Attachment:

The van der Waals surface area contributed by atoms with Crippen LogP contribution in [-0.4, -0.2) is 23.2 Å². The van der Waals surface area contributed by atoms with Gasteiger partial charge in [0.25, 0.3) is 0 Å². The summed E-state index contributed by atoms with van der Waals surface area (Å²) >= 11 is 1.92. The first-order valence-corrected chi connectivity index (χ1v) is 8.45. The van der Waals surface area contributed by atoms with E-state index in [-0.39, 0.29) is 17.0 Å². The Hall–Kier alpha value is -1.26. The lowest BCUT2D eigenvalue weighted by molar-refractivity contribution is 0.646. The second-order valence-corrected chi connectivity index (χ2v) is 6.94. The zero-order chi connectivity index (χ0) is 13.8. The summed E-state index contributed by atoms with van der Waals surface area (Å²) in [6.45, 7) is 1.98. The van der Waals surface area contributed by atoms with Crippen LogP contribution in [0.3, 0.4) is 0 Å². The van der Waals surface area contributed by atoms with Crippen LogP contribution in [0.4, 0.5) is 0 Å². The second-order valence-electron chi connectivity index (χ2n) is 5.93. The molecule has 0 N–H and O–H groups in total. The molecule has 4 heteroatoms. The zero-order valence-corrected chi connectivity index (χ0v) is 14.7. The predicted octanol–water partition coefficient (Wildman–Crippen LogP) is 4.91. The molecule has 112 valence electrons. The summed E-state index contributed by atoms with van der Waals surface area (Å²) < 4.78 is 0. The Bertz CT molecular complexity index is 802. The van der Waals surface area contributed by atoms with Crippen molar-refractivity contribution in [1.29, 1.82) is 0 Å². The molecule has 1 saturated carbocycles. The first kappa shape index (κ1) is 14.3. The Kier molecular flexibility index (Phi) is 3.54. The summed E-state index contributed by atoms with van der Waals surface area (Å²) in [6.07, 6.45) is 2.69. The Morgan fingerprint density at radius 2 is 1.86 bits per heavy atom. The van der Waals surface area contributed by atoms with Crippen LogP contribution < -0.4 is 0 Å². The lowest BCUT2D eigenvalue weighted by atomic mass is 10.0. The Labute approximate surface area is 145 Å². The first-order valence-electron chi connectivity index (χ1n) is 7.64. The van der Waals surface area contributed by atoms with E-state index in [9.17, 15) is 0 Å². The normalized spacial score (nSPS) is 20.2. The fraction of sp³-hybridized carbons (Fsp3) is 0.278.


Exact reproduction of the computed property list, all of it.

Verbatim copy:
The van der Waals surface area contributed by atoms with Crippen LogP contribution in [-0.4, -0.2) is 23.2 Å². The van der Waals surface area contributed by atoms with Gasteiger partial charge in [0.25, 0.3) is 0 Å². The summed E-state index contributed by atoms with van der Waals surface area (Å²) >= 11 is 1.92. The first-order valence-corrected chi connectivity index (χ1v) is 8.45. The van der Waals surface area contributed by atoms with E-state index in [-0.39, 0.29) is 17.0 Å². The Hall–Kier alpha value is -1.26. The lowest BCUT2D eigenvalue weighted by molar-refractivity contribution is 0.646. The second-order valence-corrected chi connectivity index (χ2v) is 6.94. The zero-order chi connectivity index (χ0) is 13.8. The summed E-state index contributed by atoms with van der Waals surface area (Å²) in [6.45, 7) is 1.98. The van der Waals surface area contributed by atoms with Crippen LogP contribution in [0.3, 0.4) is 0 Å². The van der Waals surface area contributed by atoms with Crippen LogP contribution in [0.4, 0.5) is 0 Å². The second-order valence-electron chi connectivity index (χ2n) is 5.93. The molecule has 0 N–H and O–H groups in total. The molecule has 4 heteroatoms. The zero-order valence-corrected chi connectivity index (χ0v) is 14.7. The predicted octanol–water partition coefficient (Wildman–Crippen LogP) is 4.91. The molecule has 112 valence electrons. The summed E-state index contributed by atoms with van der Waals surface area (Å²) < 4.78 is 0. The Bertz CT molecular complexity index is 802. The van der Waals surface area contributed by atoms with Crippen molar-refractivity contribution in [1.29, 1.82) is 0 Å². The molecule has 1 saturated carbocycles. The first kappa shape index (κ1) is 14.3. The Kier molecular flexibility index (Phi) is 3.54. The summed E-state index contributed by atoms with van der Waals surface area (Å²) in [6.07, 6.45) is 2.69. The Morgan fingerprint density at radius 2 is 1.86 bits per heavy atom. The van der Waals surface area contributed by atoms with Crippen LogP contribution < -0.4 is 0 Å². The lowest BCUT2D eigenvalue weighted by atomic mass is 10.0. The Labute approximate surface area is 145 Å². The first-order valence-electron chi connectivity index (χ1n) is 7.64. The van der Waals surface area contributed by atoms with E-state index in [9.17, 15) is 0 Å². The normalized spacial score (nSPS) is 20.2. The fraction of sp³-hybridized carbons (Fsp3) is 0.278.